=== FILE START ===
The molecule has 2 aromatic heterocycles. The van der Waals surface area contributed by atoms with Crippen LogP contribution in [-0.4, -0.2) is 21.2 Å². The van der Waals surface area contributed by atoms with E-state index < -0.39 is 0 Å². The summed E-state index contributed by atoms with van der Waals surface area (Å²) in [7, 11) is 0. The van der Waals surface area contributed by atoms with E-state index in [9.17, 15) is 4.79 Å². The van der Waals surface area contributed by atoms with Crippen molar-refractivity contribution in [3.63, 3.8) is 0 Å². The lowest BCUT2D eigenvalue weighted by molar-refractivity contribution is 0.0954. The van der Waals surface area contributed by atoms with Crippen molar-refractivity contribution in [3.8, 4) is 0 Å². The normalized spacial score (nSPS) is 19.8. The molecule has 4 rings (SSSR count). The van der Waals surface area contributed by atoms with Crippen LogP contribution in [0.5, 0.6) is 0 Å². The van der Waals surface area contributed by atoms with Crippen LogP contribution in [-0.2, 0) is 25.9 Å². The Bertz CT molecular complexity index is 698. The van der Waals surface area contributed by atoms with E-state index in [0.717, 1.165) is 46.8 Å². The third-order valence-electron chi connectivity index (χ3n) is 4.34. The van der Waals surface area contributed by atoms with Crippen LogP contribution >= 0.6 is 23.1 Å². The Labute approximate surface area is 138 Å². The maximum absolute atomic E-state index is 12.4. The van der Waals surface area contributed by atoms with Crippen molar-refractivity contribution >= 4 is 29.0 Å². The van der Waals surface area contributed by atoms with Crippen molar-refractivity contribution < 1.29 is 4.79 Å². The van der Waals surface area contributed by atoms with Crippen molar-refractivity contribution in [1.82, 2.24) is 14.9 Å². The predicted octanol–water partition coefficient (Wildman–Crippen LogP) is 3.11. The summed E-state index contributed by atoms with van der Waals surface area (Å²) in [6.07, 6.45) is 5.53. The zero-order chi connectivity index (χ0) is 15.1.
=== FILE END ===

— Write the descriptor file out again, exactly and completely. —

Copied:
The molecule has 2 aromatic heterocycles. The van der Waals surface area contributed by atoms with Crippen LogP contribution in [-0.4, -0.2) is 21.2 Å². The van der Waals surface area contributed by atoms with E-state index < -0.39 is 0 Å². The summed E-state index contributed by atoms with van der Waals surface area (Å²) in [7, 11) is 0. The van der Waals surface area contributed by atoms with E-state index in [9.17, 15) is 4.79 Å². The van der Waals surface area contributed by atoms with Crippen molar-refractivity contribution in [3.63, 3.8) is 0 Å². The lowest BCUT2D eigenvalue weighted by molar-refractivity contribution is 0.0954. The van der Waals surface area contributed by atoms with Crippen molar-refractivity contribution in [3.8, 4) is 0 Å². The normalized spacial score (nSPS) is 19.8. The molecule has 4 rings (SSSR count). The van der Waals surface area contributed by atoms with Crippen LogP contribution in [0.5, 0.6) is 0 Å². The van der Waals surface area contributed by atoms with Crippen LogP contribution in [-0.2, 0) is 25.9 Å². The Bertz CT molecular complexity index is 698. The van der Waals surface area contributed by atoms with E-state index in [0.717, 1.165) is 46.8 Å². The third-order valence-electron chi connectivity index (χ3n) is 4.34. The van der Waals surface area contributed by atoms with Crippen LogP contribution >= 0.6 is 23.1 Å². The Labute approximate surface area is 138 Å². The maximum absolute atomic E-state index is 12.4. The van der Waals surface area contributed by atoms with Crippen molar-refractivity contribution >= 4 is 29.0 Å². The van der Waals surface area contributed by atoms with Crippen molar-refractivity contribution < 1.29 is 4.79 Å². The van der Waals surface area contributed by atoms with Crippen molar-refractivity contribution in [1.82, 2.24) is 14.9 Å². The predicted octanol–water partition coefficient (Wildman–Crippen LogP) is 3.11. The summed E-state index contributed by atoms with van der Waals surface area (Å²) in [6.07, 6.45) is 5.53. The zero-order chi connectivity index (χ0) is 15.1.